The worst example of such remodeling was once a very attractive ranch house (as in a house on a ranch, not a ranch-style suburban tract home). It sat perfectly in its setting, slung low and wide beneath a canopy of trees, neither calling attention to itself nor disappearing into the landscape. It was purchased by Robert Nesen, who had been the local purveyor of Cadillacs, and who was a major contributor to the Republican Party. Because of this, he was tapped by Ronald Reagan to serve as ambassador to Australia. Upon his return to California, he apparently decided that he wanted a house modeled on the American ambassador's official residence in Canberra--and it was this house he chose for the project.

It was never terribly successful. It managed to look faintly ridiculous, a brick-and-mortar Georgian house, complete with pillared portico, with white clapboard extensions on either side. It neither did justice to its setting, nor did its setting do anything for it. It was an excellent example of what happens when the parameters of a building project are determined by the size of the owner's wallet and the owner has no taste. Any self-respecting architect should have shot down the project from the beginning, but this architect apparently had issues with self-esteem. I used to avoid looking at it, the way you avoid looking at the obviously disfigured or those with horrendous birth defects. It just seemed more respectful somehow to give this poor, violated house the dignity of not gazing upon it.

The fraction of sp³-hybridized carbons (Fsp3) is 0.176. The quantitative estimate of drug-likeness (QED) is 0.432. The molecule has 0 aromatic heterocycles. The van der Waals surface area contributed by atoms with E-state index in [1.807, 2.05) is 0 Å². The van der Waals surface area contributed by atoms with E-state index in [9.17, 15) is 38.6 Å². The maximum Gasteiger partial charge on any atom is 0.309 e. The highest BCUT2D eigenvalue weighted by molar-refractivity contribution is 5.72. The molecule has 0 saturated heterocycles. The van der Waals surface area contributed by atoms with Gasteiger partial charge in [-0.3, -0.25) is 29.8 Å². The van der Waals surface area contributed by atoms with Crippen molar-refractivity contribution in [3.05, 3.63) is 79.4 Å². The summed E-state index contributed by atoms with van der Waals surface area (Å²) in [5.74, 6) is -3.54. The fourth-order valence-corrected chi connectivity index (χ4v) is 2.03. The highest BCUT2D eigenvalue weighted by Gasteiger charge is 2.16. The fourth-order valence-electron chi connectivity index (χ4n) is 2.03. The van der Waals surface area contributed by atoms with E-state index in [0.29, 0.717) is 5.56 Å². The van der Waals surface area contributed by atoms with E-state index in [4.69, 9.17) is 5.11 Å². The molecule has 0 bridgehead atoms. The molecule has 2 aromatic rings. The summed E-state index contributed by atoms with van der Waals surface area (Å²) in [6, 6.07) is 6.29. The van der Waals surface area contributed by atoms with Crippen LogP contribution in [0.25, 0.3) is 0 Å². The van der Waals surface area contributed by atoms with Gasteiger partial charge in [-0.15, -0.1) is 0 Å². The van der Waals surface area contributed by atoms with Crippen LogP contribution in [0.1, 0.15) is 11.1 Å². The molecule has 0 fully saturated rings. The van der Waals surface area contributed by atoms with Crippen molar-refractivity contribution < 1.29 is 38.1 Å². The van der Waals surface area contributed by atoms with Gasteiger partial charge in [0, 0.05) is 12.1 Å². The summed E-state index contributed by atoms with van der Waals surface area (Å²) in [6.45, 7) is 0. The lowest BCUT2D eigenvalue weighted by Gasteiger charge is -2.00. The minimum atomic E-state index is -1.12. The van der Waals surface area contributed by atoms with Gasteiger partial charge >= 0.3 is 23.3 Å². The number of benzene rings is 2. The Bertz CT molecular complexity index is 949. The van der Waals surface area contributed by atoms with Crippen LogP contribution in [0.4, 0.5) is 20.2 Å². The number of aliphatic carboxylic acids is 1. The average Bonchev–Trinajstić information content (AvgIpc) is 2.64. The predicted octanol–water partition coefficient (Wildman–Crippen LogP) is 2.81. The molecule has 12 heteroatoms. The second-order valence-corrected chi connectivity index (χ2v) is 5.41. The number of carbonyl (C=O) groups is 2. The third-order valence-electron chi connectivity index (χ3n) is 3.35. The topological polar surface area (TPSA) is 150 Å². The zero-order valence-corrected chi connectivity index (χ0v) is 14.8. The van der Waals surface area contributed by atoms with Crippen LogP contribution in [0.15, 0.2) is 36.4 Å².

Bob Nesen may have eventually realized that. At some point after its completion, he opted for an even more ostentatious gated estate in the North Ranch area of Westlake. I suspect it may have been at least in part because David Murdock, who owns Dole Foods, had property--virtually a baronial estate--in Hidden Valley just a mile or so away that was larger, in better taste, and generally evidence of much, much more money. Piles of it, actually, the kind of money that makes the merely rich look like pikers.

Recently, I had noticed that some work was being done to the house. A few weeks ago, I saw evidence of windows being pulled out, perhaps in preparation for yet another overhaul. With that in mind, one can imagine my joy this afternoon at driving by and seeing that it had been reduced to a few piles of bricks, all other evidence of its existence having been hauled away. The lone survivor was a very small cottage in the back of the property, in clapboards painted white, looking slightly dazed, as if it was relieved that its preposterous neighbor had finally been demolished.

You can't stop progress. You can't go back again. I don't know who purchased the property, or what their plans are. I am certain that they won't be restoring the old house. Land hereabouts is simply far too valuable for that, and it seems that few people with that kind of money have the taste to recognize that sometimes restraint has its own elegance. But at least one example of ridiculous wealth, bad taste, and poor choices has been removed from my little corner of the world, and that is something that doesn't happen nearly often enough. Let the celebration begin!